Many times in life you might not be someone’s first choice for a job or a role. Often we may not even know it. You rarely know if someone else was offered your job before you were. You may have gotten your place in university off a wait list. It can feel demoralizing to realize that you weren’t the initial favorite for something you wanted to do or be. The good news is, with time, what was once someone’s second choice can start to feel like the inevitable and only choice. Behold:
Trevor Noah knows he wasn’t the first choice to replace Jon Stewart as host of The Daily Show (it was Stephen Colbert). He wasn’t even the second choice (John Oliver). But he has no hard feelings. In an interview for The Daily Show (The Book): An Oral History he says:
Do you realize that the Wachowski Brothers’ first choice for The Matrix was Will Smith? I’ve never struggled to enjoy that movie with Keanu Reeves. And had you told people it was between Will Smith and Keanu Reeves before the movie came out, I’m pretty certain everyone would have voted for Will Smith. Sometimes you need to be in that position to get the thing. I think it was David Oyelowo who said he’s told his agent, “Every script Denzel Washington turns down, give it to me.” You can go, “Woe is me, I wasn’t somebody’s first choice.” But I don’t know if anyone has noticed how relationships in the world work. Most of us are not someone’s first choice. But that doesn’t mean we can’t end up being the best choice.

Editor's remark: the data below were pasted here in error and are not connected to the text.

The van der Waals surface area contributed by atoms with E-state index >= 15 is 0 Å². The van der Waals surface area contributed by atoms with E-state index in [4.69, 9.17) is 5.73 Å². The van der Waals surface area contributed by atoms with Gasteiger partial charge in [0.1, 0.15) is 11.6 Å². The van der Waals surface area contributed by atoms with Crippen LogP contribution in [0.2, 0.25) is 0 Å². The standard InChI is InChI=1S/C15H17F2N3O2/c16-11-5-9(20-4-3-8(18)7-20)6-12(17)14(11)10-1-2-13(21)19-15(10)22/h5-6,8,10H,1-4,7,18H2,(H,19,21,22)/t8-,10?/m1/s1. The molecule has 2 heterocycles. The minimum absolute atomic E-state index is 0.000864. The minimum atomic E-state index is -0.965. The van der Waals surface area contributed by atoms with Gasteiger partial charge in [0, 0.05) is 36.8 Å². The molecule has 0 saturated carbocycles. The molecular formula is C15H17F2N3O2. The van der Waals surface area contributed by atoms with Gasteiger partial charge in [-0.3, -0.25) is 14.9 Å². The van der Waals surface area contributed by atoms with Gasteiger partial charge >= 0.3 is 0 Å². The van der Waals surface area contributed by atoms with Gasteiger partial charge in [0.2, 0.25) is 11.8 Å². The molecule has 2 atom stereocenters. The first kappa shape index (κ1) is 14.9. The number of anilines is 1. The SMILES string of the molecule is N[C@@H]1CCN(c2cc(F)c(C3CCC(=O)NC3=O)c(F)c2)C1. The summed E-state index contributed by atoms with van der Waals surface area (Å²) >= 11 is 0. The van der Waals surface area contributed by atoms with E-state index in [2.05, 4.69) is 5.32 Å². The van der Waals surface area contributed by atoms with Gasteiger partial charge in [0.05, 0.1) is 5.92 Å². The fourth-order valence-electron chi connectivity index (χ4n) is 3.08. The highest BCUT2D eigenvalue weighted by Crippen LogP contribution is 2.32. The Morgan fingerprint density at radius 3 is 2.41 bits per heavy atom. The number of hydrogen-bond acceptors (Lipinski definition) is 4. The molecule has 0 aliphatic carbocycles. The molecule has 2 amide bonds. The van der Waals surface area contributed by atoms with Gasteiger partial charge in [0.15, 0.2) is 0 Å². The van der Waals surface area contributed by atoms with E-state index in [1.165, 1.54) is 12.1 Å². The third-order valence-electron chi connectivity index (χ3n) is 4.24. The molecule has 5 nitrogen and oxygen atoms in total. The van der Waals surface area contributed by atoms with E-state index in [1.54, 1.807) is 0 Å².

Noah isn’t the only example of someone making a role that wasn’t initially slated for him his own. Judy Garland was the third actress asked to star in The Wizard of Oz. Dustin Hoffman was cast in The Graduate after failing to impress director Mike Nichols with his singing chops during an audition for a Broadway play. And word on the street is that someone thought John Travolta would make a good Forrest Gump. The point is, whether you were the first choice for a job or merely the first person who said yes, you have the same degree of opportunity to make it your own.